As a 60km a day commuter I am starting to believe that roads are becoming a safer place than bike lanes in rush hour. In the 5 years that I have commuted I have noticed more dangerous and inconsiderate riding and more incidents as a result.

Don't get me wrong, I think bike lanes are great, but as more people use them, more people seem to lack common sense and courtesy. At least on the road there are rules, and I expect drivers to do stupid things.

In the last few weeks::

  • I have witnessed a head on collision with one rider riding on the wrong side of the bike path on a corner. It wasn't a pretty site, and there was plenty of blood and bent wheels.  The poor guy who got hit had no chance.
  • I witness daily, riders who refuse to slow down or give way where roads cross bike paths.  Only today a rider cut me off to the point I skid and hit the deck just braking to avoid him.
  • I've had multiple people run too close, or clip me whilst using footbridges, obviously they're going too fast, or do not have the skills manoeuvre a bike around a tight bend.
  • I've seen dozens of riders who refuse to slow down in areas where there are pedestrians, lots of bikes and little vision due to shadows and corners.

I don't want to start an argument here, but if you're going to use a cycle lane then apply some common sense and courtesy.  If you want to get to work earlier, leave home earlier, do not try to gain 10 seconds by cutting corners, riding too fast for your ability, or not giving way at crossings, etc.

Perhaps bike lanes need part time policing, the RTA needs to do some educational marketing, or we as riders have to remind ourselves and one another.... I do not know the answer, but I do get frustrated that people cannot ride safely, particularly after the government has invested in bike lanes. Think about it, if bike lane accidents increase, then how will that fair in promoting investment in bike lanes in the future?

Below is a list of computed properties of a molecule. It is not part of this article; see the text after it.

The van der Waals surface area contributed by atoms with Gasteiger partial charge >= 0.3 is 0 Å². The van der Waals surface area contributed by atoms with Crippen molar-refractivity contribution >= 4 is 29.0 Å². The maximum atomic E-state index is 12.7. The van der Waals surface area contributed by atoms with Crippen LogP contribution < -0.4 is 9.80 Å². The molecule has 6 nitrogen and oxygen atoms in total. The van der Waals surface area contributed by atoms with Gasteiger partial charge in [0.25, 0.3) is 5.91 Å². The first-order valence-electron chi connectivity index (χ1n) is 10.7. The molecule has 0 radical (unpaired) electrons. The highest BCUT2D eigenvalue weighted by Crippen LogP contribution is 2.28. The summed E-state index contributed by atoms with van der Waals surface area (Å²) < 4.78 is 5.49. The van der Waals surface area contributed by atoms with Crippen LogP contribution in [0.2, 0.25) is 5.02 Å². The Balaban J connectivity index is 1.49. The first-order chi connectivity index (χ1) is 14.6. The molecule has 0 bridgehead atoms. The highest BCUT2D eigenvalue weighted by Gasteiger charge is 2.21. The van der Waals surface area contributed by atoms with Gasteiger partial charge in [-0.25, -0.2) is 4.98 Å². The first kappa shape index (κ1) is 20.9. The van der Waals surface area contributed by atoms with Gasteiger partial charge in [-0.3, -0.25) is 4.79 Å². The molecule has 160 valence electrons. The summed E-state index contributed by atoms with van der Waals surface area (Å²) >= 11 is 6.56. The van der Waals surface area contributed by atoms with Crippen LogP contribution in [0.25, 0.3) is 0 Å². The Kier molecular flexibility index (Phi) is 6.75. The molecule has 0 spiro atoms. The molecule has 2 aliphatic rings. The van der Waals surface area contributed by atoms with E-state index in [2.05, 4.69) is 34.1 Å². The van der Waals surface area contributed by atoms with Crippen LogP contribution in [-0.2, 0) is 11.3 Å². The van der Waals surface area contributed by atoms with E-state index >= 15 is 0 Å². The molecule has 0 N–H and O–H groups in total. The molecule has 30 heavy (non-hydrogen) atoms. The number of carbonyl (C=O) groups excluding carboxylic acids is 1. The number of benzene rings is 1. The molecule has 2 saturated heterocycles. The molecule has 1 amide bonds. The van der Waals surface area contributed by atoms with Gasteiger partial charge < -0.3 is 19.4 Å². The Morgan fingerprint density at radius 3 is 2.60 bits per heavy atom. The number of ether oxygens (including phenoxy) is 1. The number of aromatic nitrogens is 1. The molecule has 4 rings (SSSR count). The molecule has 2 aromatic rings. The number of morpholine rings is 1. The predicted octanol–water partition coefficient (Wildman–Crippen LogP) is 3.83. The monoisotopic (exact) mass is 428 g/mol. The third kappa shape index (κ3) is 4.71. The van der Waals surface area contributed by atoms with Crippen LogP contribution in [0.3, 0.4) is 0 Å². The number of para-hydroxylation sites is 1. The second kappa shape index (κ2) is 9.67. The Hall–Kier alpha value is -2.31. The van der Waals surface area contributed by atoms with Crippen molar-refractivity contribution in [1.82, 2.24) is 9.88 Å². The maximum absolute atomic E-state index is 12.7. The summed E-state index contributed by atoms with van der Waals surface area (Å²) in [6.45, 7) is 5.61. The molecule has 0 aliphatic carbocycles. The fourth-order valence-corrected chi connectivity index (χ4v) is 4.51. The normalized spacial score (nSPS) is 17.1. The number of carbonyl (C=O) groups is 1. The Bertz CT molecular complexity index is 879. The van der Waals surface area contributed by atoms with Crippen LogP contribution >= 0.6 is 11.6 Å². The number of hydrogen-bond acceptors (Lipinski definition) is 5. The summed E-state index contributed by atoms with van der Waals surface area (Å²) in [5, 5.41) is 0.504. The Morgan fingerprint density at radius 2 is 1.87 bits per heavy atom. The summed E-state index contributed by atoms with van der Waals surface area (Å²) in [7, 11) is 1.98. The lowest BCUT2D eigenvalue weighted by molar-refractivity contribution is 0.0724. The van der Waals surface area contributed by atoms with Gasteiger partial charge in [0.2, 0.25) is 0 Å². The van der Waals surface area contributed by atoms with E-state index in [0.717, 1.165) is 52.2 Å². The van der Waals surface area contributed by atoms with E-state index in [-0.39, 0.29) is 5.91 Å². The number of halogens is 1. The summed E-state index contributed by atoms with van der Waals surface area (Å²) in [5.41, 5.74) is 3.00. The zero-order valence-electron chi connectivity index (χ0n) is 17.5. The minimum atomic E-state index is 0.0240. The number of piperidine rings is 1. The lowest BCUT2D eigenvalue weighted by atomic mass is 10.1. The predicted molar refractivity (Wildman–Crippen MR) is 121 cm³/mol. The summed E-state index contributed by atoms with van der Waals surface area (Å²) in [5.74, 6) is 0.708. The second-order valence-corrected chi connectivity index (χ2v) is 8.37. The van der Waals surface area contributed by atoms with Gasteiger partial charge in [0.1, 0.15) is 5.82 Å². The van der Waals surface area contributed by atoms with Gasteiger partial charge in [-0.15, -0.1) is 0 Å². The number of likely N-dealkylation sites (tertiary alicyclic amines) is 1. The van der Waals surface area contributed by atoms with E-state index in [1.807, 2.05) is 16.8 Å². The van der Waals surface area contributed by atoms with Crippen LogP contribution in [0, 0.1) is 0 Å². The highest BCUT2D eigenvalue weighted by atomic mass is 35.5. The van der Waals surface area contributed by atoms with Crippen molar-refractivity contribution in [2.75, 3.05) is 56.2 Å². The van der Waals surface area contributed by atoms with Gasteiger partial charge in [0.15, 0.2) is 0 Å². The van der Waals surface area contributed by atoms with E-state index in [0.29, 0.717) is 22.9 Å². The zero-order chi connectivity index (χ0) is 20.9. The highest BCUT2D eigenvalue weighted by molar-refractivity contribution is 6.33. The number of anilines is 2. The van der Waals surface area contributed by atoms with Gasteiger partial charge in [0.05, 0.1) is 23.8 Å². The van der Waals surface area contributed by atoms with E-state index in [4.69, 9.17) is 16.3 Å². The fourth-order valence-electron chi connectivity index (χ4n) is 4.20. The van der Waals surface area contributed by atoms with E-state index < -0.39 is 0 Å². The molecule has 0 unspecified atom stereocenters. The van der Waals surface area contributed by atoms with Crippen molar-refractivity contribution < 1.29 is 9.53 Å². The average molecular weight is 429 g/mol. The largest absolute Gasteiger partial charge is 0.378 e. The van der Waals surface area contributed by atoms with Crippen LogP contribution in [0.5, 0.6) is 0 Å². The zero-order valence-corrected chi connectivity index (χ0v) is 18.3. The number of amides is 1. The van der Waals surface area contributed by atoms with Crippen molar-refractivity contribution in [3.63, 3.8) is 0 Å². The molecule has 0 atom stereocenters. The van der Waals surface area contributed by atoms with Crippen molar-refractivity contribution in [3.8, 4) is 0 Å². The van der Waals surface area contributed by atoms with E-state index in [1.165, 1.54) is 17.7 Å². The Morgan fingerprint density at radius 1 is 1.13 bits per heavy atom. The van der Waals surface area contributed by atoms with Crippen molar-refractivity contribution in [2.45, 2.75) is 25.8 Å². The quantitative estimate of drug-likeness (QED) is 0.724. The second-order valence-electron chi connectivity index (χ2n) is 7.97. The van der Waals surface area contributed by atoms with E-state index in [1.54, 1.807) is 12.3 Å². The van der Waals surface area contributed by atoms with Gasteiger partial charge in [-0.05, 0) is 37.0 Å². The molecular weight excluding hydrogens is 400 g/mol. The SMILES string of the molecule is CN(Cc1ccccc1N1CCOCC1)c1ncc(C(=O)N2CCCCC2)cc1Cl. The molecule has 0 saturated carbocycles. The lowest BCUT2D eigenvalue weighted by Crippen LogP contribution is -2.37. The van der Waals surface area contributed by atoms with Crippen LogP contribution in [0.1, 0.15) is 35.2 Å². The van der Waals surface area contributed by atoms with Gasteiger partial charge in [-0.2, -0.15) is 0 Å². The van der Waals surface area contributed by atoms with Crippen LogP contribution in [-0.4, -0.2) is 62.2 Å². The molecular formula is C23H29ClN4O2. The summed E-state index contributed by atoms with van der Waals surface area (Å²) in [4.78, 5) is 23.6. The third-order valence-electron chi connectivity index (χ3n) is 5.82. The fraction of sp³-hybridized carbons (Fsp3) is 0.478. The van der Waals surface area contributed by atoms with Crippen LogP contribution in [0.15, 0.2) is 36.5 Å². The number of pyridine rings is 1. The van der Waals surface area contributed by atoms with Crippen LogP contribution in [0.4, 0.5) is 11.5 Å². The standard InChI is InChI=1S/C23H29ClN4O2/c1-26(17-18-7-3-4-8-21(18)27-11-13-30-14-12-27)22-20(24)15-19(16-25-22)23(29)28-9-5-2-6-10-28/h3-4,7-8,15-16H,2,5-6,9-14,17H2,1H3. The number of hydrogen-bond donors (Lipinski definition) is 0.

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Yes, I got hit by one crossing a pedestrian crossing when there last September. All the other cyclists stopped, he didn't. Fully rammed me and then just cycled off... no expression of "sorry" at all.

If the government builds substandard infrastructure, and we all ride on it to 'support their efforts', we are then sending the message that substandard infrastructure is just fine.  If we refuse, but we still ride, we send the message that it's not good enough.

I like the sentiment, but when gov builds substandard roads, hospitals, schools etc. are we meant to refuse to use them too? Just to show 'em like? ;-)

well put Kylie

I agree with you Kylie, it makes me angry to watch politicians spending our money (not theirs!) building substandard and sometimes dangerous new infrastructure to attract "green" votes from non-cyclists.

Particularly if these politicians spend their lives being chauffeured around in publicly-funded cars.

This has gone a little off topic but let me respond.  I think we agree there can be idiots on roads and bike lanes and are dressed in a multitude of clothing.  The issue of using the bike lanes is a tricky one.  I don't think the issue is weekend cycling.  Drivers are more than happy to give me plenty of space on the road on my Saturday or Sunday morning ride starting up Pacific Highway or down Epping Road bus lane.  The problem comes during commute times and the traffic jams form.  During these times, I think it's fair for a driver to question why someone is using the road/bus lane and not the purpose built cycle lane.  I would certainly get very angry if I saw a driver use the bike lane for a short cut (I've actually seen this happen on Epping Road).

The government test the success of the cycle infrastructure by "counting" the number of cyclists who use the cycle lane.  It's that dumb.  If they see a steady rise in the number of users then they'll have a valid reason to build more, especially if they see a similar drop in the number of car journeys into the CBD.  We have to give them that reason.  Surely the utopia is bike lanes everywhere, with lots of cyclists everywhere, spilling onto the roads and massively outnumbering drivers?  I think then we can ride where we want, taking up entire lanes, then we get the Danish style bike lanes: